flames of searing agony which are consuming them while a crocodile
chews off their leg and their boss asks them why they didn't use
Oracle, we can continue bikeshedding about the best way of fixing this
problem in a more user-transparent fashion.

As to the approach you've proposed here, I'm not sure I understand
what this is actually doing.  Selectivity estimates aren't made
directly for predicates; they're made based on MCV and histogram
information for predicates.

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Re: WIP: cross column correlation ...

Tom Lane-2
Robert Haas <[hidden email]> writes:
> /me prepares to go down in flames.

> Personally, I think the first thing we ought to do is add a real, bona
> fide planner hint to override the selectivity calculation manually,
> maybe something like this:

> WHERE (x < 5 AND y = 1) SELECTIVITY (0.1);

One of the criteria we've always had for a suitable hint-or-whatever-
you-call-it design is that it *not* involve decorating the queries.
There are a number of reasons for that, some of the killer ones being

(1) People frequently *can't* adjust their queries that way, because
they're coming out of some broken query generator or other.  (Crappy
query generators are of course one of the prime reasons for
poor-performing queries in the first place, so you can't write this off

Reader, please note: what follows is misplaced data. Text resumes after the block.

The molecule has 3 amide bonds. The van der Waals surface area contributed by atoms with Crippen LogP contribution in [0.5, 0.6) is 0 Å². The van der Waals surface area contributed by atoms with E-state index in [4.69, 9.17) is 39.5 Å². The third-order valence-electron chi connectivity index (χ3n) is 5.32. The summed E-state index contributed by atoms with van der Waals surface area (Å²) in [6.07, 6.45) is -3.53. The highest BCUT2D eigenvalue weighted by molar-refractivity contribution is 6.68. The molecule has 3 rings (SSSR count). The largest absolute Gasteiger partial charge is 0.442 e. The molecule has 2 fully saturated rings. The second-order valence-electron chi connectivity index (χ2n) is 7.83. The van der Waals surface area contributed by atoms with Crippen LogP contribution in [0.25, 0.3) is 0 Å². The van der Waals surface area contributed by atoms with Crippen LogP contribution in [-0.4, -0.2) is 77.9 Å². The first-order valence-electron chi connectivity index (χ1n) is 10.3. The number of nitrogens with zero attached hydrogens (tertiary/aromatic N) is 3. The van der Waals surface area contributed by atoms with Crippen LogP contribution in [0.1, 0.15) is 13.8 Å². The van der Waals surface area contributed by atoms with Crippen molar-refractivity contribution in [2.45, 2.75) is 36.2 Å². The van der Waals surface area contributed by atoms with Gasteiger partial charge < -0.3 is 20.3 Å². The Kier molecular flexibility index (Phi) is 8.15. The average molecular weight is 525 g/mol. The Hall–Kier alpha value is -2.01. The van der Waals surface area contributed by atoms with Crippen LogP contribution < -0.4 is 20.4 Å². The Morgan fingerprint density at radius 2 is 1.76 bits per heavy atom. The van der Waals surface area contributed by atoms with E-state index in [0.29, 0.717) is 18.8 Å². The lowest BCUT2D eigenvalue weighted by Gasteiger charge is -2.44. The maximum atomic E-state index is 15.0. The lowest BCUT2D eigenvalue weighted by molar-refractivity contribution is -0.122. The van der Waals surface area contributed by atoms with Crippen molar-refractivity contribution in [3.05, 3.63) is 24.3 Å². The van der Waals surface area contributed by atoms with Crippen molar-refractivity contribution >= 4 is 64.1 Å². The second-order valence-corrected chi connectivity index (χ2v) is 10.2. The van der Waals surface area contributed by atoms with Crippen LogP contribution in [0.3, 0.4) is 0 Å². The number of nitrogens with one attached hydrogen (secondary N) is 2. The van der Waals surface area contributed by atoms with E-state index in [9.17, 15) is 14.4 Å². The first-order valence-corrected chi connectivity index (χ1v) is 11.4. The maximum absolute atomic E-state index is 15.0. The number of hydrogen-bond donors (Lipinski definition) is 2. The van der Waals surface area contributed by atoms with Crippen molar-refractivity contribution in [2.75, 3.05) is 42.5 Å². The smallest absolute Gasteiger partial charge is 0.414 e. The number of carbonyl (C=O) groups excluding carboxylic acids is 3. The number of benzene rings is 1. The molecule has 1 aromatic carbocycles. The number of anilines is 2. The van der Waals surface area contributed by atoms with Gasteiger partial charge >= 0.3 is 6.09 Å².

as not being a key use case.)

(2) Anything we do like that, we'd be locked into supporting forever,
even after we think of better solutions.

(3) People don't like decorating their queries with nonstandard stuff;
it smells of vendor lock-in.  Especially if it's actually SQL syntax
and not comments.  Once you put something into the DML it's just too
hard to fix applications to get rid of it (the inverse case of point
#1).

I haven't looked at Hans' patch in any detail, and don't intend to
do so while the CF is still running; but at least he got this point
right.

                        regards, tom lane

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Re: WIP: cross column correlation ...

Robert Haas
On Tue, Feb 22, 2011 at 9:43 PM, Tom Lane <[hidden email]> wrote:

> Robert Haas <[hidden email]> writes:
>> /me prepares to go down in flames.
>
>> Personally, I think the first thing we ought to do is add a real, bona
>> fide planner hint to override the selectivity calculation manually,
>> maybe something like this:
>
>> WHERE (x < 5 AND y = 1) SELECTIVITY (0.1);
>
> One of the criteria we've always had for a suitable hint-or-whatever-
> you-call-it design is that it *not* involve decorating the queries.
> There are a number of reasons for that, some of the killer ones being
>
> (1) People frequently *can't* adjust their queries that way, because